Hocking and his team’s conduit to exploring these elements is a simple one, but it’s key to the entire Watch Dogs Legion experience: people. “London was really attractive to us because it’s an opportunity to not just talk about a city, but to talk about a culture and a people, and all of those things together,” says Hocking. “People are a very core part of our game.”
“London’s people are the people who never surrender,” he adds. “It was really exciting for us to be able to embody those people in those characters in that context.” It only takes one look at a history textbook or today’s news to see why this sentiment has inspired Hocking. From standing tall against the threat of Nazism in World War II, to the protest rallies against Brexit, London has long been a city where dissenting voices are heard the loudest.
Hocking points out that London is the case study for a wider problem that Watch Dog’s fictional hacktivist group Dedsec is fighting across the globe. “Dedsec in Watch Dogs Legion is really focused on enacting global change, like trying to fix the world,” he says. “Some of our side stories deal with other Dedsec cells around the world. So it’s not just a bad day in London, right? There’s a lot of global things happening.”
“Dedsec is here to fight for a better future and a better tomorrow by bringing diverse people together and diverse viewpoints, and fighting back against the real threats to our freedom and our democracy and our liberty, and all of those kinds of things,” he continues.
It’s with this sentiment that Legion’s ‘Play as Anyone’ feature, where you can make any person walking London’s streets your playable protagonist, really makes sense. Beyond being an amazing technical achievement that allows for emergent storytelling and strategic choices, it allows you to bring together multiple communities to fight for what’s right.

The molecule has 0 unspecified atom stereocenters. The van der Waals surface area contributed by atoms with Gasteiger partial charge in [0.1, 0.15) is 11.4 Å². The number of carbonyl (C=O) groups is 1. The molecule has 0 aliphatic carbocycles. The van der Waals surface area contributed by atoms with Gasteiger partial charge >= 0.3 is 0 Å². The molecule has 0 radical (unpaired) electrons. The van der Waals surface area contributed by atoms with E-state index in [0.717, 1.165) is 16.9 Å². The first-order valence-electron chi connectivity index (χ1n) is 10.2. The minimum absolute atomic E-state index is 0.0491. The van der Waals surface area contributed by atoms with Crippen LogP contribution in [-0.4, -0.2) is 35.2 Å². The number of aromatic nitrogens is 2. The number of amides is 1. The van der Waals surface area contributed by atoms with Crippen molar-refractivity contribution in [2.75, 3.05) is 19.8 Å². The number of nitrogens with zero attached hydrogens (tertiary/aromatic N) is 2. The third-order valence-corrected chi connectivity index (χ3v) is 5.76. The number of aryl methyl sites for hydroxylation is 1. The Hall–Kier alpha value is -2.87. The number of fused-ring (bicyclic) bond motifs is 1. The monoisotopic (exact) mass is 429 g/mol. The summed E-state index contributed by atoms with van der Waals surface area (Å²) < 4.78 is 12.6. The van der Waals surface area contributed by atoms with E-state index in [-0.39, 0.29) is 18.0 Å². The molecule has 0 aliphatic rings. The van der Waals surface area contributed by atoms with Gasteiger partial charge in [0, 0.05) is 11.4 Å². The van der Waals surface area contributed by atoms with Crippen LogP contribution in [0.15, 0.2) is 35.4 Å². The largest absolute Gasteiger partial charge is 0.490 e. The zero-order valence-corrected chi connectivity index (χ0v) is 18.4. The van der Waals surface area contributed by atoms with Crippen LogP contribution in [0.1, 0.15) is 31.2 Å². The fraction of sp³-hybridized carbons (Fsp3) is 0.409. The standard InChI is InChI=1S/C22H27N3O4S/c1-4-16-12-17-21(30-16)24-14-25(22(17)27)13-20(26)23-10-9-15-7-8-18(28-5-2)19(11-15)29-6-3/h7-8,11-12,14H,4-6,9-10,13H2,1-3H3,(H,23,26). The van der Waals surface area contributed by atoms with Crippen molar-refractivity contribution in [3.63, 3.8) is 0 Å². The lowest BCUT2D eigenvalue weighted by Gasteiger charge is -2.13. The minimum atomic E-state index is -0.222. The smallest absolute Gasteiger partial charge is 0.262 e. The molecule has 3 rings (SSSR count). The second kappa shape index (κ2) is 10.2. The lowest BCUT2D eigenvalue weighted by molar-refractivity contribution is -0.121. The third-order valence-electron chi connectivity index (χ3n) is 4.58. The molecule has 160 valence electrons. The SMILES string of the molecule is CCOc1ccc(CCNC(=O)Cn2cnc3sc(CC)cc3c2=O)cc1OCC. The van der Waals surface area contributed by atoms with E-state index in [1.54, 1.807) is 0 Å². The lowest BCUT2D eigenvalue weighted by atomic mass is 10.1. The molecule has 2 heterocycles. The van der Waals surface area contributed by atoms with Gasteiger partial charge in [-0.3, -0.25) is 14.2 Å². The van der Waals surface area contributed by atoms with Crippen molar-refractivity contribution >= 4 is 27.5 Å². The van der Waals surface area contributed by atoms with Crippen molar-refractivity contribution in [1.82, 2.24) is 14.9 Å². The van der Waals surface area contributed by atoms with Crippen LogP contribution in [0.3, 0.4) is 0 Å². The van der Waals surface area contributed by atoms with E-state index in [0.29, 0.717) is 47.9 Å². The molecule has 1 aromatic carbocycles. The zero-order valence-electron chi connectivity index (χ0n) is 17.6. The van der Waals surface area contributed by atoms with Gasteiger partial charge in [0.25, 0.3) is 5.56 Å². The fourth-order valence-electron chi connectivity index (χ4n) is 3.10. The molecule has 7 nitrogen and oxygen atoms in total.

Clint Hocking’s last game, Far Cry 2, delved into the political strife of Central Africa; how it’s a region of the world torn apart by collapsing government, civil war, and the arms trade. As such, it’s no surprise to see him tackling tough subject matter in his first game since 2008. Over a decade later, the world is a very different place, and the rise of authoritarianism is closer to home than it has been for quite some time. Indeed, in these times, it’s almost inevitable that Watch Dogs would turn its gaze away from Silicon Valley’s privacy invasion campaign and draw a crosshair firmly on the muddy political climate that affects us all.
Quite how successful Watch Dogs Legion’s commentary will be remains to be seen, but there’s no denying that Ubisoft Toronto have something to say with the game. It’s a bold statement in the wake of Ubisoft’s recent stance on games that deal with sensitive topics, but ultimately this is simply Watch Dogs doing what the series was made to do: to hold the world’s most powerful accountable for their actions.
Matt Purslow is IGN’s UK News and Entertainment Writer. He wonders if Watch Dogs Legion will be used as a ‘How not to Brexit’ manual by the UK government.